Key Points

  • If you are receiving Social Security Benefits at least 4 months before your 65 th birthday month you’ll be automatically enrolled in Medicare.

  • The time to apply for Medicare is during your Initial Enrollment Period unless you qualify for a Special Enrollment Period.

  • You can apply for Medicare online, by phone, or in person at Social Security.

Applying for Medicare can feel intimidating, but your Medicare enrollment will be easier than you might think. We walk thousands of people through how to sign up for Medicare every year, so read on for everything you need to know to apply for Medicare.

The Social Security Administration handles Medicare eligibility and applications for Parts A (hospital insurance) and B (outpatient medical insurance). They offer several easy options so you can choose how to apply for Medicare. If you are aging into Medicare, you may apply as early as 3 months prior to the month of your 65th birthday. You’ll find that getting started early is a plus so that you’ll have your new Medicare card in hand before your effective date

This is your Medicare Initial Enrollment Period to enroll in Part A and Part B. It is also your enrollment period for Medicare Part D. Since prescription drugs are not covered by Original Medicare, you purchase Part D separately from an insurance company. You do not enroll in it through Social Security because Part D is voluntary.

Next, we’ll cover when to apply for Medicare.

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When to Apply for Medicare

Medicare is separate from your application for Social Security income benefits. People age into  Medicare at age 65, regardless of whether they are taking retirement income benefits yet. If you are a U.S. citizen aged 65 or older and need medical insurance, you are entitled to enroll in Medicare. You can also qualify for Medicare early due to certain disabilities, having Amyotrophic Lateral Sclerosis (Lou Gehrig disease), or End-Stage Renal disease (ESRD), and needing a transplant or on dialysis.

Don’t expect that Medicare will notify you of when it’s time to sign up either. This can be especially important for those who live out of the country.

If you are already taking Social Security income benefits or Railroad Retirement Board benefits, you will be automatically enrolled in Medicare Parts A and B at age 65. Your card should arrive 1-3 months before you turn 65. This timeframe also applies to those who qualify early due to disability. However, you will not automatically receive Part B benefits if you live in Puerto Rico. This means you will need to apply for Part B even if you receive Social Security benefits before age 65.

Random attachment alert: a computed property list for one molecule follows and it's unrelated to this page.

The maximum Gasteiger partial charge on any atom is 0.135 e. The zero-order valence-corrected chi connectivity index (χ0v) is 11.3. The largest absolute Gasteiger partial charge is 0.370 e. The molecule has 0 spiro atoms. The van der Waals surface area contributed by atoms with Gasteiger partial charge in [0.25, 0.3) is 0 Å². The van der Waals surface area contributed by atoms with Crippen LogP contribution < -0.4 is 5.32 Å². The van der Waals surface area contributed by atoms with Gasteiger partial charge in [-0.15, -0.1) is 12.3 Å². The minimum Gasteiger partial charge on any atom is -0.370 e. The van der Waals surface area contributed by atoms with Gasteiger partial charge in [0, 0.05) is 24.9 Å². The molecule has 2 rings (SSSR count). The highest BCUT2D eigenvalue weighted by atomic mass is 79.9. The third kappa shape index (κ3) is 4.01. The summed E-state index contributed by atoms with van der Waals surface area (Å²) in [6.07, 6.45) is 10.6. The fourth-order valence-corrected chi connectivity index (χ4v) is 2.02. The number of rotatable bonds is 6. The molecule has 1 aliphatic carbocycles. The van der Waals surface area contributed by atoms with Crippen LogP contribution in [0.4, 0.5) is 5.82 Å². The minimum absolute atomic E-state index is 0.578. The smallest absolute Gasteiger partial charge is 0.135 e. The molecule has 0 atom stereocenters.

If you are NOT yet taking retirement benefits, then you will need to submit a Medicare application yourself. The government expects you to know when to enroll. Let’s look at the timeline for when and how to register for Medicare.

Initial Enrollment Period

Your Initial Enrollment Period (IEP) for Medicare Parts A, B, and D last 7 months. It begins 3 months before your 65th birthday month and runs for 3 months after your birth month. Enrolling in Medicare during your IEP means that you will have no late penalties. There are also no pre-existing condition waiting periods.

When to register for Medicare Parts A, B, and D depends on whether Medicare

will be your primary coverage, or whether you still have employer coverage.

Related Article: How Much Does Medicare Cost?

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Applying for Medicare As Your Primary Coverage

If Medicare will be your primary coverage, you should enroll in Medicare during the 3 months before your birth month. Your Medicare will start on the first of the month in which you turn 65. Enrolling before your birthday will ensure your benefits begin on the first of your birthday month.

If you apply for Medicare during your 65th birthday month or during the 3 months after, your Medicare benefits will start on the first of the following month after you apply. 

Also, if you are leaving employer coverage in the middle of your Medicare Initial Enrollment Period, then your IEP trumps any other election period. We’ve seen this a number of times where people assume their Medicare coverage will start immediately after the group coverage ends

The timing of when you file for Medicare will affect the start date of your coverage so it’s important to know the deadlines ahead of time.  However, if you are in your IEP and your birth month has already passed, this chart demonstrates that you must wait for your coverage. It’s easy to see why applying for Medicare before your 65th birthday month is generally in your best interest. Although, it is ultimately your choice on when to apply.

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Applying During the General Enrollment Period

If you have no other health insurance and you fail to enroll during your 7-month IEP, then you will be subject to a Part B late enrollment penalty of 10% for every full 12-month period that you were not enrolled.

You would need to wait until the General Enrollment Period to apply which is from January 1 to March 31 each year. Your Part A coverage and Part B coverage would not be effective until the 1st of the month after you apply. You also would not have hospital insurance or medical insurance and that could be financially devastating.

Applying for Medicare When you Have Group Coverage

Medicare Enrollment and
Small Employer Coverage

f you have small employer coverage (less than 20 employees), you should always enroll in both parts of Medicare during your IEP. Medicare will be primary if your employer has less than 20 employees. Since Medicare will be primary, you will want to give your doctors your Medicare card first. Filing for Medicare at age 65 is very important if you work for a small employer.